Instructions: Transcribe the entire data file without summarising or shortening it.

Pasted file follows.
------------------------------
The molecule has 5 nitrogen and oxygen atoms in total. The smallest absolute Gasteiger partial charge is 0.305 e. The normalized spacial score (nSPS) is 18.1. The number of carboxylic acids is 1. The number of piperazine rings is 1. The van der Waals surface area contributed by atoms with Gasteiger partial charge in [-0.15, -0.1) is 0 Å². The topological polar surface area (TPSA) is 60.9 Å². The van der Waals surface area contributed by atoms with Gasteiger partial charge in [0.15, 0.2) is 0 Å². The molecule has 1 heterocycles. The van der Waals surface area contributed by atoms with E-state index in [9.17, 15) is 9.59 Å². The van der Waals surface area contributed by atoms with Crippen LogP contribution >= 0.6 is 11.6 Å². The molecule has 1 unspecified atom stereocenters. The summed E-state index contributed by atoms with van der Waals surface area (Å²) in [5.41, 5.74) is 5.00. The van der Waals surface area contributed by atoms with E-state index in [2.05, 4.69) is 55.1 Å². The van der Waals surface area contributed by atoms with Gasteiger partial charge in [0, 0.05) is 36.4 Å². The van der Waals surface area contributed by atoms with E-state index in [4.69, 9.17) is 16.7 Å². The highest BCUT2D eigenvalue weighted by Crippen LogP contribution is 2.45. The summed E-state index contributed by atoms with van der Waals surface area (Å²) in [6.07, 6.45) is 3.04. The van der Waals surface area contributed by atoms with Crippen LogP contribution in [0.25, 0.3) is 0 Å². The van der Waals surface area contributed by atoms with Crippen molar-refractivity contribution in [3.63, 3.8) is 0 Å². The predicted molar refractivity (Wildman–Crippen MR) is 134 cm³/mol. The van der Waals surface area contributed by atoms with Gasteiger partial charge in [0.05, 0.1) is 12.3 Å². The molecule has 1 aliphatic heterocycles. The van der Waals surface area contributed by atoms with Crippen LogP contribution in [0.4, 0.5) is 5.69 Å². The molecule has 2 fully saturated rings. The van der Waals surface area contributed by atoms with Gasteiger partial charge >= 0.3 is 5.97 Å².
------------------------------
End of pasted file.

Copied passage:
The molecule has 5 nitrogen and oxygen atoms in total. The smallest absolute Gasteiger partial charge is 0.305 e. The normalized spacial score (nSPS) is 18.1. The number of carboxylic acids is 1. The number of piperazine rings is 1. The van der Waals surface area contributed by atoms with Gasteiger partial charge in [-0.15, -0.1) is 0 Å². The topological polar surface area (TPSA) is 60.9 Å². The van der Waals surface area contributed by atoms with Gasteiger partial charge in [0.15, 0.2) is 0 Å². The molecule has 1 heterocycles. The van der Waals surface area contributed by atoms with E-state index in [9.17, 15) is 9.59 Å². The van der Waals surface area contributed by atoms with Crippen LogP contribution >= 0.6 is 11.6 Å². The molecule has 1 unspecified atom stereocenters. The summed E-state index contributed by atoms with van der Waals surface area (Å²) in [5.41, 5.74) is 5.00. The van der Waals surface area contributed by atoms with E-state index in [2.05, 4.69) is 55.1 Å². The van der Waals surface area contributed by atoms with Gasteiger partial charge in [0, 0.05) is 36.4 Å². The van der Waals surface area contributed by atoms with E-state index in [4.69, 9.17) is 16.7 Å². The highest BCUT2D eigenvalue weighted by Crippen LogP contribution is 2.45. The summed E-state index contributed by atoms with van der Waals surface area (Å²) in [6.07, 6.45) is 3.04. The van der Waals surface area contributed by atoms with Crippen LogP contribution in [0.25, 0.3) is 0 Å². The van der Waals surface area contributed by atoms with Crippen molar-refractivity contribution in [3.63, 3.8) is 0 Å². The predicted molar refractivity (Wildman–Crippen MR) is 134 cm³/mol. The van der Waals surface area contributed by atoms with Gasteiger partial charge in [0.05, 0.1) is 12.3 Å². The molecule has 1 aliphatic heterocycles. The van der Waals surface area contributed by atoms with Crippen LogP contribution in [0.4, 0.5) is 5.69 Å². The molecule has 2 fully saturated rings. The van der Waals surface area contributed by atoms with Gasteiger partial charge >= 0.3 is 5.97 Å².